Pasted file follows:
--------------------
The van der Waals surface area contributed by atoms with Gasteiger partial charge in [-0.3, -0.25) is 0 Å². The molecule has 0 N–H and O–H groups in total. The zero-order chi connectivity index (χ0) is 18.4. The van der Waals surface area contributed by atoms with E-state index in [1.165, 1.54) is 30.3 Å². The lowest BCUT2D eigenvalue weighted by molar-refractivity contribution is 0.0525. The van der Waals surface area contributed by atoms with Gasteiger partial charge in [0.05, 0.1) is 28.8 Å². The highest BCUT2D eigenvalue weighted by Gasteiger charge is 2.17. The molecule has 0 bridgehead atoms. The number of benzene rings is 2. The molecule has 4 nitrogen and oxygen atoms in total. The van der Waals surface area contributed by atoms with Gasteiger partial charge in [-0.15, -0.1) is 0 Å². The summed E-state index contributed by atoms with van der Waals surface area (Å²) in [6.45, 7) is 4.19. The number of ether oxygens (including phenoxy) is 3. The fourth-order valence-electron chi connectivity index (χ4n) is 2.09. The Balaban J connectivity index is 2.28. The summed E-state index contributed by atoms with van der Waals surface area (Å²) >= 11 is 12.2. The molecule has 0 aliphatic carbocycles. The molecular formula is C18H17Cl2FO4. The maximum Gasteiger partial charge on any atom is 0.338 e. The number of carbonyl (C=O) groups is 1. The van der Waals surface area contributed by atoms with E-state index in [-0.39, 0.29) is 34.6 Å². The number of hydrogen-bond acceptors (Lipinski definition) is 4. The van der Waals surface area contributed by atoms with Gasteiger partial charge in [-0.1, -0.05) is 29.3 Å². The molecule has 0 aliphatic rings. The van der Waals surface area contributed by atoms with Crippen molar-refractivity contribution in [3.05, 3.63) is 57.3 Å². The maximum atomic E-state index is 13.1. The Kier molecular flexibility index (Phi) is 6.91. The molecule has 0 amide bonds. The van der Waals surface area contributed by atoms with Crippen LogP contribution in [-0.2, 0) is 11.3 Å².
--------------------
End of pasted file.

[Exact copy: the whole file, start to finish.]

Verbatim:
The van der Waals surface area contributed by atoms with Gasteiger partial charge in [-0.3, -0.25) is 0 Å². The molecule has 0 N–H and O–H groups in total. The zero-order chi connectivity index (χ0) is 18.4. The van der Waals surface area contributed by atoms with E-state index in [1.165, 1.54) is 30.3 Å². The lowest BCUT2D eigenvalue weighted by molar-refractivity contribution is 0.0525. The van der Waals surface area contributed by atoms with Gasteiger partial charge in [0.05, 0.1) is 28.8 Å². The highest BCUT2D eigenvalue weighted by Gasteiger charge is 2.17. The molecule has 0 bridgehead atoms. The number of benzene rings is 2. The molecule has 4 nitrogen and oxygen atoms in total. The van der Waals surface area contributed by atoms with Gasteiger partial charge in [-0.15, -0.1) is 0 Å². The summed E-state index contributed by atoms with van der Waals surface area (Å²) in [6.45, 7) is 4.19. The number of ether oxygens (including phenoxy) is 3. The fourth-order valence-electron chi connectivity index (χ4n) is 2.09. The Balaban J connectivity index is 2.28. The summed E-state index contributed by atoms with van der Waals surface area (Å²) >= 11 is 12.2. The molecule has 0 aliphatic carbocycles. The molecular formula is C18H17Cl2FO4. The maximum Gasteiger partial charge on any atom is 0.338 e. The number of carbonyl (C=O) groups is 1. The van der Waals surface area contributed by atoms with E-state index in [-0.39, 0.29) is 34.6 Å². The number of hydrogen-bond acceptors (Lipinski definition) is 4. The van der Waals surface area contributed by atoms with Gasteiger partial charge in [-0.1, -0.05) is 29.3 Å². The molecule has 0 aliphatic rings. The van der Waals surface area contributed by atoms with Crippen molar-refractivity contribution in [3.05, 3.63) is 57.3 Å². The maximum atomic E-state index is 13.1. The Kier molecular flexibility index (Phi) is 6.91. The molecule has 0 amide bonds. The van der Waals surface area contributed by atoms with Crippen LogP contribution in [-0.2, 0) is 11.3 Å².